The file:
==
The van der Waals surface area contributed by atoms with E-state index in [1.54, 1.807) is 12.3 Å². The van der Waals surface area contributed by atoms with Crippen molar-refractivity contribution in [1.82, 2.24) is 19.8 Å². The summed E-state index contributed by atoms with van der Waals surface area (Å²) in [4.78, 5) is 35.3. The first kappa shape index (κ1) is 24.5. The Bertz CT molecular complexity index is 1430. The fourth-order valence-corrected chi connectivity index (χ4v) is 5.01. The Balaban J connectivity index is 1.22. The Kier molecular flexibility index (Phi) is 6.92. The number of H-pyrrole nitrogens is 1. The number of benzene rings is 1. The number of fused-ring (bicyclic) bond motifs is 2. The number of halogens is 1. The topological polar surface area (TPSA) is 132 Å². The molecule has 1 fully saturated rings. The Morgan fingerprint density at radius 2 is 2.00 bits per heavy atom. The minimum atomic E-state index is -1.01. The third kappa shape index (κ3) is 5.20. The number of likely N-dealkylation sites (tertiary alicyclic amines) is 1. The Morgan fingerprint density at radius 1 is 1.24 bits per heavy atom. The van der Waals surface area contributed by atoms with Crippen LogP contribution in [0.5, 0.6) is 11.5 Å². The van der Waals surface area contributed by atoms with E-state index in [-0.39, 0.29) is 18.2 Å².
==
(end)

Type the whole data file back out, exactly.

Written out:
The van der Waals surface area contributed by atoms with E-state index in [1.54, 1.807) is 12.3 Å². The van der Waals surface area contributed by atoms with Crippen molar-refractivity contribution in [1.82, 2.24) is 19.8 Å². The summed E-state index contributed by atoms with van der Waals surface area (Å²) in [4.78, 5) is 35.3. The first kappa shape index (κ1) is 24.5. The Bertz CT molecular complexity index is 1430. The fourth-order valence-corrected chi connectivity index (χ4v) is 5.01. The Balaban J connectivity index is 1.22. The Kier molecular flexibility index (Phi) is 6.92. The number of H-pyrrole nitrogens is 1. The number of benzene rings is 1. The number of fused-ring (bicyclic) bond motifs is 2. The number of halogens is 1. The topological polar surface area (TPSA) is 132 Å². The molecule has 1 fully saturated rings. The Morgan fingerprint density at radius 2 is 2.00 bits per heavy atom. The minimum atomic E-state index is -1.01. The third kappa shape index (κ3) is 5.20. The number of likely N-dealkylation sites (tertiary alicyclic amines) is 1. The Morgan fingerprint density at radius 1 is 1.24 bits per heavy atom. The van der Waals surface area contributed by atoms with Crippen LogP contribution in [0.5, 0.6) is 11.5 Å². The van der Waals surface area contributed by atoms with E-state index in [-0.39, 0.29) is 18.2 Å².